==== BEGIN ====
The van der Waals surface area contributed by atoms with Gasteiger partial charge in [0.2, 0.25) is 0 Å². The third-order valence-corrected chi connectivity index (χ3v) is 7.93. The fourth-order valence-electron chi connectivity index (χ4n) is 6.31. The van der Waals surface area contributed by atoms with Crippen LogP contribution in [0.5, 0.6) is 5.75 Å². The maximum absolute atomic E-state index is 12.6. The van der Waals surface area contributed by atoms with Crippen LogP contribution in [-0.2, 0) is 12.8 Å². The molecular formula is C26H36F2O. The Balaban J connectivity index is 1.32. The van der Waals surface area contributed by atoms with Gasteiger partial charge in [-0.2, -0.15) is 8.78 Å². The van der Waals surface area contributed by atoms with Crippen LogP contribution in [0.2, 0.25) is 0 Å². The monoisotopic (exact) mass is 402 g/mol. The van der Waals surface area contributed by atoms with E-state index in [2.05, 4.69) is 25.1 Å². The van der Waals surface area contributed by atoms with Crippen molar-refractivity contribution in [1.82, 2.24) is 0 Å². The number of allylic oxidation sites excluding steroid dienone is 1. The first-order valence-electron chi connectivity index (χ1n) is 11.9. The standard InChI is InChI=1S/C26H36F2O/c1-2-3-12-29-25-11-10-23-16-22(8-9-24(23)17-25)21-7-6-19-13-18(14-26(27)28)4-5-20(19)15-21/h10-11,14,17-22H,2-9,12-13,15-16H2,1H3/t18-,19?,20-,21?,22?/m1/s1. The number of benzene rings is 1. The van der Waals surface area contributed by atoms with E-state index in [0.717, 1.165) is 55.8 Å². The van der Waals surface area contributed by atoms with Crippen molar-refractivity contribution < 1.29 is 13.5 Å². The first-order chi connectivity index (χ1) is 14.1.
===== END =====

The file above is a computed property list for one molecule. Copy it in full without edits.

The van der Waals surface area contributed by atoms with Gasteiger partial charge in [0.2, 0.25) is 0 Å². The third-order valence-corrected chi connectivity index (χ3v) is 7.93. The fourth-order valence-electron chi connectivity index (χ4n) is 6.31. The van der Waals surface area contributed by atoms with Crippen LogP contribution in [0.5, 0.6) is 5.75 Å². The maximum absolute atomic E-state index is 12.6. The van der Waals surface area contributed by atoms with Crippen LogP contribution in [-0.2, 0) is 12.8 Å². The molecular formula is C26H36F2O. The Balaban J connectivity index is 1.32. The van der Waals surface area contributed by atoms with Gasteiger partial charge in [-0.2, -0.15) is 8.78 Å². The van der Waals surface area contributed by atoms with Crippen LogP contribution in [0.2, 0.25) is 0 Å². The monoisotopic (exact) mass is 402 g/mol. The van der Waals surface area contributed by atoms with E-state index in [2.05, 4.69) is 25.1 Å². The van der Waals surface area contributed by atoms with Crippen molar-refractivity contribution in [1.82, 2.24) is 0 Å². The number of allylic oxidation sites excluding steroid dienone is 1. The first-order valence-electron chi connectivity index (χ1n) is 11.9. The standard InChI is InChI=1S/C26H36F2O/c1-2-3-12-29-25-11-10-23-16-22(8-9-24(23)17-25)21-7-6-19-13-18(14-26(27)28)4-5-20(19)15-21/h10-11,14,17-22H,2-9,12-13,15-16H2,1H3/t18-,19?,20-,21?,22?/m1/s1. The number of benzene rings is 1. The van der Waals surface area contributed by atoms with E-state index in [0.717, 1.165) is 55.8 Å². The van der Waals surface area contributed by atoms with Crippen molar-refractivity contribution < 1.29 is 13.5 Å². The first-order chi connectivity index (χ1) is 14.1.